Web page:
|LETTERS TO EDITOR
|Year : 2021 | Volume
| Issue : 1 | Page : 159-160
Lost-to-follow-up for cervical cancer screening
Geetu Bhandoria1, Vijay Ahuja2, SP Somashekhar2
1 Department of Gyn-Oncology and Obstetrics, Command Hospital, Kolkata, West Bengal, India
2 Manipal Comprehensive Cancer Center, Manipal Hospital, Bengaluru, Karnataka, India
|Date of Submission||24-Feb-2021|
|Date of Decision||01-Mar-2021|
|Date of Acceptance||01-Mar-2021|
|Date of Web Publication||26-Mar-2021|
S P Somashekhar
Manipal Comprehensive Cancer Center, Manipal Hospital, Bengaluru, Karnataka
Source of Support: None, Conflict of Interest: None
|How to cite this article:|
Bhandoria G, Ahuja V, Somashekhar S P. Lost-to-follow-up for cervical cancer screening. Cancer Res Stat Treat 2021;4:159-60
Screening is a proven strategy to decrease the burden of cervical cancer. Most developed nations have been able to significantly reduce the incidence of cervical cancer with the effective implementation of screening programs, along with widespread vaccination against the human papillomavirus infection. However, low- and middle-income countries like India are still struggling to achieve acceptable rates of screening for cervical cancer. Vidhubala et al. performed a small qualitative study to identify the barriers to follow-up of women who tested positive on initial screening for cervical cancer. This study brings out interesting perspectives from the patients' point of view. The authors have also interviewed the health-care staff involved in the screening program as they tend to echo the patients' concerns.
However, the authors have not described the size of the cohort from which this study sample was selected. It is also not clear whether the reported non-compliance is only for the initial follow-up or includes patients who did not return for a follow-up for the specific treatments offered after a positive result. It would have been useful to include questions related to the “see-and-treat” strategy to understand the acceptance of this concept in the screened population.
Thus, despite the interesting perspectives offered by Vidhubala et al.'s study, the inherent drawbacks of a qualitative study persist. Hence, their results must be replicated in other similar studies before they can be applied to a larger population. Moreover, the study presents the opinions of a very small proportion of women in the population, and a small sample size can make it difficult to obtain statistically significant results. The “fear of screening” and “fear of being diagnosed with cancer” have also been identified in other similar qualitative studies recently.,,,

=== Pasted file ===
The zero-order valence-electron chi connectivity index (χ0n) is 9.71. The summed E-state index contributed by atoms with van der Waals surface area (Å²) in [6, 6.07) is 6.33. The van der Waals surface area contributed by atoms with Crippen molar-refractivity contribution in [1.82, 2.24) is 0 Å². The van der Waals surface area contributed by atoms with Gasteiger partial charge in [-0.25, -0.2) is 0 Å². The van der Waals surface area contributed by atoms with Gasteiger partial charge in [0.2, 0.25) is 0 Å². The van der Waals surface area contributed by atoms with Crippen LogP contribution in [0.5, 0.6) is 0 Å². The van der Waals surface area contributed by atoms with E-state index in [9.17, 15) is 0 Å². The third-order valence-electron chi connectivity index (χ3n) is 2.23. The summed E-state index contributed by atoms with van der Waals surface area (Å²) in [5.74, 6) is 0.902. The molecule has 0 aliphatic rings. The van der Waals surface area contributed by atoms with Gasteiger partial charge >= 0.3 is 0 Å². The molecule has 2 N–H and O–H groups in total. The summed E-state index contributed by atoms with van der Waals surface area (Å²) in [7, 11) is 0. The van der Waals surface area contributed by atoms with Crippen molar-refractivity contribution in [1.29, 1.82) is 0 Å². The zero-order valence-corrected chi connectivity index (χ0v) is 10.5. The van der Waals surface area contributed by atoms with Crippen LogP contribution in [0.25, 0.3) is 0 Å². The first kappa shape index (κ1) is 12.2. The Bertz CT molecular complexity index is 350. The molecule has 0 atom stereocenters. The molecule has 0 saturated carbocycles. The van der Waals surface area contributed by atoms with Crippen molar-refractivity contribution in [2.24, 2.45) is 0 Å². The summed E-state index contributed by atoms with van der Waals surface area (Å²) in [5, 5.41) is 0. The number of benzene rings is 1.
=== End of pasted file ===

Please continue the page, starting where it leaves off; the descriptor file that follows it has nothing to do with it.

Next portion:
The authors have suggested some solutions to reduce the loss to follow-up, such as repeated phone calls and home visits. However, most participants had expressed concerns about such repeated phone calls and home visits by health-care workers.
The key barriers identified in this study can be overcome by effective communication and by explaining the benefits of screening and follow-up to the community women. In addition, gaining their trust and involving their family members, especially their husbands, can also help to overcome these barriers.
Integration of other members of their community and properly explaining the entire screening process in the native language using audiovisual aids seem to be more viable options to enhance the receptivity of the community women for screening opportunities.
Screening and follow-up can be challenging in a developing country like ours. Although Vidhubala et al.'s study is a good initiative, more well-structured and robust studies are required in the future to derive any meaningful outcomes.
Financial support and sponsorship
Conflicts of interest
There are no conflicts of interest.
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